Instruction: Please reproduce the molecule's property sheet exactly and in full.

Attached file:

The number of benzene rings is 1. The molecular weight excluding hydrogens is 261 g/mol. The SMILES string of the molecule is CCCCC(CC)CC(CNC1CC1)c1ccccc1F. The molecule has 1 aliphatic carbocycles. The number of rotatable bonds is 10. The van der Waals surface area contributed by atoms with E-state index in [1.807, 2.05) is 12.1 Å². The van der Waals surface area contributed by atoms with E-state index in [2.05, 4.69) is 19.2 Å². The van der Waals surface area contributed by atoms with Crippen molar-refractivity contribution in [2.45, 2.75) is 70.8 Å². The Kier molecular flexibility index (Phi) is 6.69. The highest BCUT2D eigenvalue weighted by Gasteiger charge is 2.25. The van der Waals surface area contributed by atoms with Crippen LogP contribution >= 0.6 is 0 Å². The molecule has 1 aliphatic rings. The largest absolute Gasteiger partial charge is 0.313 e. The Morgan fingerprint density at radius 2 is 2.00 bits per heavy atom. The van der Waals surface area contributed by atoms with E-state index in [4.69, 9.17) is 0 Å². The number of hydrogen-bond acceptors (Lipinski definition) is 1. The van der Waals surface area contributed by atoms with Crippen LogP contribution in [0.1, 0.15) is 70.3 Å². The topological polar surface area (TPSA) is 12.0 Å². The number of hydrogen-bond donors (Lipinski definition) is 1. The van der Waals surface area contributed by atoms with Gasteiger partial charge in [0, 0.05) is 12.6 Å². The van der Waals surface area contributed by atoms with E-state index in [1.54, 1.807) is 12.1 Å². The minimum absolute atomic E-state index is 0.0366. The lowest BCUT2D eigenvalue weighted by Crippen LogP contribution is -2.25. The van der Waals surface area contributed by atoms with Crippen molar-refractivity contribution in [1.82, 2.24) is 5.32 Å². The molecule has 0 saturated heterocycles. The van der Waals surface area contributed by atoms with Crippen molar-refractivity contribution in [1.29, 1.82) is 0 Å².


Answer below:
The number of benzene rings is 1. The molecular weight excluding hydrogens is 261 g/mol. The SMILES string of the molecule is CCCCC(CC)CC(CNC1CC1)c1ccccc1F. The molecule has 1 aliphatic carbocycles. The number of rotatable bonds is 10. The van der Waals surface area contributed by atoms with E-state index in [1.807, 2.05) is 12.1 Å². The van der Waals surface area contributed by atoms with E-state index in [2.05, 4.69) is 19.2 Å². The van der Waals surface area contributed by atoms with Crippen molar-refractivity contribution in [2.45, 2.75) is 70.8 Å². The Kier molecular flexibility index (Phi) is 6.69. The highest BCUT2D eigenvalue weighted by Gasteiger charge is 2.25. The van der Waals surface area contributed by atoms with Crippen LogP contribution >= 0.6 is 0 Å². The molecule has 1 aliphatic rings. The largest absolute Gasteiger partial charge is 0.313 e. The Morgan fingerprint density at radius 2 is 2.00 bits per heavy atom. The van der Waals surface area contributed by atoms with E-state index in [4.69, 9.17) is 0 Å². The number of hydrogen-bond acceptors (Lipinski definition) is 1. The van der Waals surface area contributed by atoms with Crippen LogP contribution in [0.1, 0.15) is 70.3 Å². The topological polar surface area (TPSA) is 12.0 Å². The number of hydrogen-bond donors (Lipinski definition) is 1. The van der Waals surface area contributed by atoms with Gasteiger partial charge in [0, 0.05) is 12.6 Å². The van der Waals surface area contributed by atoms with E-state index in [1.54, 1.807) is 12.1 Å². The minimum absolute atomic E-state index is 0.0366. The lowest BCUT2D eigenvalue weighted by Crippen LogP contribution is -2.25. The van der Waals surface area contributed by atoms with Crippen molar-refractivity contribution in [1.82, 2.24) is 5.32 Å². The molecule has 0 saturated heterocycles. The van der Waals surface area contributed by atoms with Crippen molar-refractivity contribution in [1.29, 1.82) is 0 Å².